Genetic, epigenetic, and developmental toxicity of Chironomus riparius raised in metal-contaminated field sediments: A multi-generational study with arsenic as a second challenge

Jeongeun Im, Nivedita Chatterjee, Jinhee Choi

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21 Scopus citations

Abstract

Ecotoxicity tests conducted under well-controlled lab conditions often do not reflect the real environmental conditions. To this end, we designed an ecotoxicity test using an aquatic midge, Chironomus riparius, raised in metal-contaminated field sediments (MCFS), which reflect the real environmental conditions, for five consecutive generations (F0–F4) followed by a toxic response to arsenic exposure (as a second challenge). The toxic responses (i.e. DNA damage, DNA methylation, stress response gene expression, and mortality) were compared to those organisms reared in lab sediments (LS). Under the MCFS condition, increased adult emergence was observed for the second and third generations (F1 and F2), while a decreased tendency was evident thereafter (F3 and F4) compared to that of F0. When comparing C. riparius raised in MCFS or LS exposed to arsenic, increased sensitivity (declined survival) was observed in the larvae from F2. However, that tendency was not present in F4 of the MCFS midges, indicating a possible physiological adaptation. Increased DNA damage was observed in the MCFS-exposed organisms (F0, F2, and F4) compared to the those exposed to LS, particularly at F0. Arsenic exposure induced hypermethylation at F0 and, in contrast, hypomethylation at the later generations (F2, F4) in the MCFS-exposed organisms. Global DNA methylation results were supported by the expression of genes involved in enzymatic methylation. Moreover, alterations in oxidative stress related to gene expression showed that significant oxidative stress and perturbation of glutathione reserves occurred under the MCFS and the subsequent arsenic exposure conditions. Overall, our results suggest that multigenerational rearing under MCFS conditions resulted in physiological adaptation of C. riparius to metal exposure, specifically at later generations, which in turn modulated its response to arsenic stress through possible genetic and epigenetic mechanisms.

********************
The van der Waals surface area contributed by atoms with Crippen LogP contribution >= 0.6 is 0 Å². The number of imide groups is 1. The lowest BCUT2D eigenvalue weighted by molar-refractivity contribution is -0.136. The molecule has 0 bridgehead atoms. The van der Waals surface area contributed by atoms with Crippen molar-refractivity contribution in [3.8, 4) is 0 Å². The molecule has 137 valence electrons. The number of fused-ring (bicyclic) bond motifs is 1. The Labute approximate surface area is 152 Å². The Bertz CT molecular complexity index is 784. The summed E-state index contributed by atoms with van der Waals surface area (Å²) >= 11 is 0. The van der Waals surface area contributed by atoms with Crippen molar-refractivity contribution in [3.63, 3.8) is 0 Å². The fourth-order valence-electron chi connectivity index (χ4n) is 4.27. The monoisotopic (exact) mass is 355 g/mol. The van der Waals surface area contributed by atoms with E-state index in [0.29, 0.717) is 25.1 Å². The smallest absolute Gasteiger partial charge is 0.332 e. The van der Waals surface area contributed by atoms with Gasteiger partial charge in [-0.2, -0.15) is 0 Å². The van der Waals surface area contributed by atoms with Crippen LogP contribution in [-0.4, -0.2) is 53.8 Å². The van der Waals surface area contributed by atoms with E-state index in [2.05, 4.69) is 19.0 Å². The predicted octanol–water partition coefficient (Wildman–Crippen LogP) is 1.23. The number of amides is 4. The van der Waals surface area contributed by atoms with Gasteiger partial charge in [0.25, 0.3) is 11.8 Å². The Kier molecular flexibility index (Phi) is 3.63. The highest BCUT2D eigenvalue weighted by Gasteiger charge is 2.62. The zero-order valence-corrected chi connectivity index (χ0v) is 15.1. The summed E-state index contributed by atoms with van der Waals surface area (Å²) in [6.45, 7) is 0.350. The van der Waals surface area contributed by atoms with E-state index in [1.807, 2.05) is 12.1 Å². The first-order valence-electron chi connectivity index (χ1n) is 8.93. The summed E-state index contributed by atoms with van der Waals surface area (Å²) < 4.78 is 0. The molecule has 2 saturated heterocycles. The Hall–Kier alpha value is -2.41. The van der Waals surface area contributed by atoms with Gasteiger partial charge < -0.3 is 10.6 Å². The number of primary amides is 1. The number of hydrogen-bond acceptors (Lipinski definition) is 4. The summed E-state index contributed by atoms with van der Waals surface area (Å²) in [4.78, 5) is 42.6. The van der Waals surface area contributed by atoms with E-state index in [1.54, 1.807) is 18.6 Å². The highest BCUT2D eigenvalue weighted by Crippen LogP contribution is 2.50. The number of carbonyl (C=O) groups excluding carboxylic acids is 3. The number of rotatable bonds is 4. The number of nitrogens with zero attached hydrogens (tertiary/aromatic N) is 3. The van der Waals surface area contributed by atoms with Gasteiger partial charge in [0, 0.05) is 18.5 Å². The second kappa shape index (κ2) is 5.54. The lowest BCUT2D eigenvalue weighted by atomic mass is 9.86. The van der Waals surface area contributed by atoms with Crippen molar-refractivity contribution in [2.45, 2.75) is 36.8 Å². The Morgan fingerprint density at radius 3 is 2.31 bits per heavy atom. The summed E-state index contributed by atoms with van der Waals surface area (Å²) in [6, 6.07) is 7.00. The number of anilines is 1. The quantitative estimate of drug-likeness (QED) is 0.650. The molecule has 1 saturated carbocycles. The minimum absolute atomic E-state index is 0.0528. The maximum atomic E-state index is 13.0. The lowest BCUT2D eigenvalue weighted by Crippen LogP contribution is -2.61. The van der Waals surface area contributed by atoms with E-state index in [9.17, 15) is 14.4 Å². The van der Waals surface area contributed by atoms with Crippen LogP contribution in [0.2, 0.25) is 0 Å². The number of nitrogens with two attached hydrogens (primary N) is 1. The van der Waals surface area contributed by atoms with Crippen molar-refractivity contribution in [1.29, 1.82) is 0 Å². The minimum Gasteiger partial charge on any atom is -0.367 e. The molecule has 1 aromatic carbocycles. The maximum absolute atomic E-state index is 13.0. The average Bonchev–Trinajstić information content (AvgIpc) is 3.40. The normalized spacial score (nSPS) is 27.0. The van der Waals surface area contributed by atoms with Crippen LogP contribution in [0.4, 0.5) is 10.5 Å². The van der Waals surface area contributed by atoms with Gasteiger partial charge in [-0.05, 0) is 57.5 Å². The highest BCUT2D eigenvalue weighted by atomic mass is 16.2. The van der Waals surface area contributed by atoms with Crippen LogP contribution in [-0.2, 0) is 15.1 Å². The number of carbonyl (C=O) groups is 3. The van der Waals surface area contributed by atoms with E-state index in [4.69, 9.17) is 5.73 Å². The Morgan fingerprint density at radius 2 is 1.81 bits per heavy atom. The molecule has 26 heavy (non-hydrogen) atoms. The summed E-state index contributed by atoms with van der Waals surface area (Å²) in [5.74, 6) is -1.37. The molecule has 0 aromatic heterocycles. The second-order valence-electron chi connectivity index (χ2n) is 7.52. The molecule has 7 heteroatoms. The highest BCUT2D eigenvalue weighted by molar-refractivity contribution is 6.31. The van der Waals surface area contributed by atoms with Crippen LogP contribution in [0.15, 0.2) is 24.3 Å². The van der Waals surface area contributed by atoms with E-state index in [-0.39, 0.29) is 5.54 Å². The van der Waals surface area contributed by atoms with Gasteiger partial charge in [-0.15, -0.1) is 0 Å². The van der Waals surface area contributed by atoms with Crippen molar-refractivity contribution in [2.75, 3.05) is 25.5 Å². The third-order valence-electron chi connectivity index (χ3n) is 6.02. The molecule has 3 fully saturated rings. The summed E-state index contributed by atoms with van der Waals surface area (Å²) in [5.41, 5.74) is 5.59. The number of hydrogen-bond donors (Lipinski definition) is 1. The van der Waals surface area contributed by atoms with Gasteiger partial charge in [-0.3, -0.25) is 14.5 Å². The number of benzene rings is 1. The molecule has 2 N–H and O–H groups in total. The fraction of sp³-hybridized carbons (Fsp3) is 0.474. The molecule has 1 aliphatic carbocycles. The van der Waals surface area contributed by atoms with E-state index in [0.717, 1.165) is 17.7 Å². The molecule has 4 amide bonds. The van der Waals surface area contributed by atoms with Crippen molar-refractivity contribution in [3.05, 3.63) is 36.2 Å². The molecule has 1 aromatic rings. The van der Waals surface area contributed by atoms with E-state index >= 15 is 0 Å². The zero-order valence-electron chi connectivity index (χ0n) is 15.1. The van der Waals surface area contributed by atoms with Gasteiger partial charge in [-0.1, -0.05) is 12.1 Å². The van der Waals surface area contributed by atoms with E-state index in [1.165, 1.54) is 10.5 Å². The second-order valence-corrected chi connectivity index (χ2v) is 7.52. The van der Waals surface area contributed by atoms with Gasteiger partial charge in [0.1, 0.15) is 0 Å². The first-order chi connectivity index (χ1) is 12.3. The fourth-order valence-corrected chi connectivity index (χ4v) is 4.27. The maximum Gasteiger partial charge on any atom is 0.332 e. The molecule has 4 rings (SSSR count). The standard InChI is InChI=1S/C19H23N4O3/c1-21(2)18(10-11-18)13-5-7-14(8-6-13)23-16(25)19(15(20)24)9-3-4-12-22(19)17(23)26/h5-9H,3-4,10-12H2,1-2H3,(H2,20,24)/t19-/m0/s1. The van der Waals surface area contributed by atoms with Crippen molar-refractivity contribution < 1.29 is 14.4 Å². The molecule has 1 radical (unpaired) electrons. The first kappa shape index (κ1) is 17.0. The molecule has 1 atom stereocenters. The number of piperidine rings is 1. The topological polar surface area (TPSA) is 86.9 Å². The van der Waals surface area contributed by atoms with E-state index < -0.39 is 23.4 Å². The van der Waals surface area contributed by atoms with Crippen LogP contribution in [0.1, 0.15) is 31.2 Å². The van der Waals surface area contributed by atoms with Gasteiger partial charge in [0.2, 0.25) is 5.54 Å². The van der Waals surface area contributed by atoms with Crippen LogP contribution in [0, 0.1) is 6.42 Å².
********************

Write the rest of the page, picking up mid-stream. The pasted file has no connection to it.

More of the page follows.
Original languageEnglish
Pages (from-to)789-797
Number of pages9
JournalScience of the Total Environment
Volume672
DOIs
StatePublished - 1 Jul 2019

Keywords

  • Comet assay
  • Global DNA methylation
  • Heavy metals
  • Oxidative stress
  • Physiological adaptation

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